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North Carolina House make clear budget differences with Senate

By Gary D. Robertson

Associated Press

RALEIGH — Republican House budget committee members made it clear Thursday that they disagree with several spending cuts and policy provisions the Senate approved in its state budget proposal two weeks ago.

The committees worked on a two-year plan that’s heading for a vote by the full House next week. The House and Senate want to get a final negotiated budget to Democratic Gov. Roy Cooper’s desk before the new fiscal year begins July 1.

Here’s a look at their differences and what lies ahead:

EDUCATION

The Senate proposed a 25 percent cut to the Department of Public Instruction, the administrative agency that oversees public schools. But the House plan eliminates that proposal.

The House plan also rejects the Senate’s proposal to expand a program that gives aid to teacher assistants to help them become licensed teachers. Instead, the House would expand funding for another pilot program that gives higher pay to teachers who take on additional instruction or mentoring responsibilities.

The House leaves out a Senate provision creating a second scholarship program for children with disabilities to pay for private schooling and therapy. But it demands specific standardized testing of children receiving taxpayer dollars to attend private or religious schools, designed to evaluate whether the payments are improving student performance.

The House avoided the Senate’s 30 percent spending cut to the University of North Carolina law school in Chapel hill but directed the UNC system to find $22 million in savings next year.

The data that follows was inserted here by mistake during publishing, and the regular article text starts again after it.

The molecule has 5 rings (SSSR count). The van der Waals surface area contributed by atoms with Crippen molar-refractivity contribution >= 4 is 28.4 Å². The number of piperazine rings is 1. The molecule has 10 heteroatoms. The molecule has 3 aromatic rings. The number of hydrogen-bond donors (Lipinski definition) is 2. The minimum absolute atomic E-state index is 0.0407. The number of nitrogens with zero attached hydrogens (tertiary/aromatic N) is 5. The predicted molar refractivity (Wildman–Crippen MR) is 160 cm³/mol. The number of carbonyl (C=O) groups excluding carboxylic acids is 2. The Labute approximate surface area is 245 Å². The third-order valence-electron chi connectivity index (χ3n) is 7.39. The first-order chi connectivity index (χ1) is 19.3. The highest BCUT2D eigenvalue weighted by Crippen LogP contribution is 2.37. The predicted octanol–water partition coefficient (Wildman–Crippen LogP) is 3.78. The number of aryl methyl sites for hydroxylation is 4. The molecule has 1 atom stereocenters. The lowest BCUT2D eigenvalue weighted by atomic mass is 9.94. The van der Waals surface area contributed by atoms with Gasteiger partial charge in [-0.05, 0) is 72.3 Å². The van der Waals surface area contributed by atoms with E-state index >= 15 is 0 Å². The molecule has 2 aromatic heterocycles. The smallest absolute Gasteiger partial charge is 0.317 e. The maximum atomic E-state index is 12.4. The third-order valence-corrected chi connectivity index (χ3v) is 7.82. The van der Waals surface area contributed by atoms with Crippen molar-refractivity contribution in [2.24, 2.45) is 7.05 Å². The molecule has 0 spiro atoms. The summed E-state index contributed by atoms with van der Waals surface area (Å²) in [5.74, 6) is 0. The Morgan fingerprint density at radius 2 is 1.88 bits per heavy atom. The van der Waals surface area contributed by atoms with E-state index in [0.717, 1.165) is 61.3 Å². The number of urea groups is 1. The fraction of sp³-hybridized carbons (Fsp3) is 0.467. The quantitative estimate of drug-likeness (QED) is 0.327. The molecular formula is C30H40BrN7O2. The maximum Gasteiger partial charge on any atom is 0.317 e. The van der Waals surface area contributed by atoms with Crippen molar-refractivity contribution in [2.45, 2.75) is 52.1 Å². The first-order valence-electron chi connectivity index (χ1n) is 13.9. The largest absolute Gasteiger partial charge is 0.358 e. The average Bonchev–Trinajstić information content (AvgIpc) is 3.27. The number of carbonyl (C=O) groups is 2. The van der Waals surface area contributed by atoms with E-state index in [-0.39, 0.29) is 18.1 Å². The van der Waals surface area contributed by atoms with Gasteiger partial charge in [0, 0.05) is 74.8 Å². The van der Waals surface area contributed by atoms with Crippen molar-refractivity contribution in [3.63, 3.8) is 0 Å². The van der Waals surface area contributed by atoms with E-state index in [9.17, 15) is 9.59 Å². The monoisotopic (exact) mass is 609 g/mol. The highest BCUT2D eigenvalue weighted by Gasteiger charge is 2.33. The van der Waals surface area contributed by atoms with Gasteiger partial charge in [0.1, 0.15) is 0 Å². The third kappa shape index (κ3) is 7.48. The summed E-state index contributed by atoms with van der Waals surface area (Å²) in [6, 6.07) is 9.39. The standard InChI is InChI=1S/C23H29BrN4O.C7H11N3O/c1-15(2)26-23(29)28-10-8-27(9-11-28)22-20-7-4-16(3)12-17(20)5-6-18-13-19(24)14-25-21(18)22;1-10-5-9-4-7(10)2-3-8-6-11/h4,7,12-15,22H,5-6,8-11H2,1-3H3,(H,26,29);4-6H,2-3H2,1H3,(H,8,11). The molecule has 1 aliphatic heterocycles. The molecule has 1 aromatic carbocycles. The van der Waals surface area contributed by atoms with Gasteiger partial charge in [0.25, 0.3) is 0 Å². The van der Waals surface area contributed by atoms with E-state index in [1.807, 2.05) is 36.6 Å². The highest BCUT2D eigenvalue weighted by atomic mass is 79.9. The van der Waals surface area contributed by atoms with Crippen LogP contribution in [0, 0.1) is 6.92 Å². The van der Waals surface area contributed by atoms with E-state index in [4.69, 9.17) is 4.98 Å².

ENVIRONMENT

House budget writers declined to take a hatchet to the Department of Environmental Quality. The Senate had cut the department’s spending by 9 percent and eliminated 45 positions, including the department’s chief deputy.

Most job cuts would have come from shuttering a program designed to help businesses, cities and counties increase recycling and reduce trash. But residents and local governments benefiting from the program persuaded House members to save it, said Rep. Pat McElraft, a Carteret County Republican.

HEALTH AND HUMAN SERVICES

A Senate provision that would tighten eligibility requirements to obtain food stamps — potentially affecting 133,000 people, including 51,000 children and access to free or reduced school lunches — was left out of the House budget.

The House also would attempt to eliminate the waiting list for pre-kindergarten programs for at-risk 4-year-olds by mid-2019, in keeping with Cooper’s budget, although the House would use federal funds to do it, not state funds as Cooper has proposed. The Senate’s plan would only cut the wait list in half.

TRANSPORTATION AND JUSTICE

The House transportation budget focuses more on ferries, coastal dredging and ports and airports, while the Senate budget emphasizes repairing and replacing aging bridges. The House also rejected a Senate provision that would have ended the use of retired judges to fill in during legal emergencies. Instead, they want their use to be limited.

WHAT’S NEXT?

Still unclear is how much the House will raise teacher pay and cut taxes — those will be released early next week. House Republicans have signaled for months that their proposed tax breaks won’t be as substantial as the Senate, whose tax changes would eat up more than $1 billion in revenue through mid-2019.

The House budget proposal will reflect a “good balance of continuing tax reform and tax reduction with making sure that we’re meeting the needs of our citizens,” said Rep. Nelson Dollar, a Cary Republican and the House’s senior budget writer.

But House Minority Leader Darren Jackson of Wake County said the partially released GOP plan represents “a lot of missed opportunities.” Democrats prefer Cooper’s recommended budget, which would spend $580 million more next year than Republicans and fund programs for community college tuition and broadband access. Cooper’s plan also would expand opioid abuse treatment programs much further than Republicans now propose.

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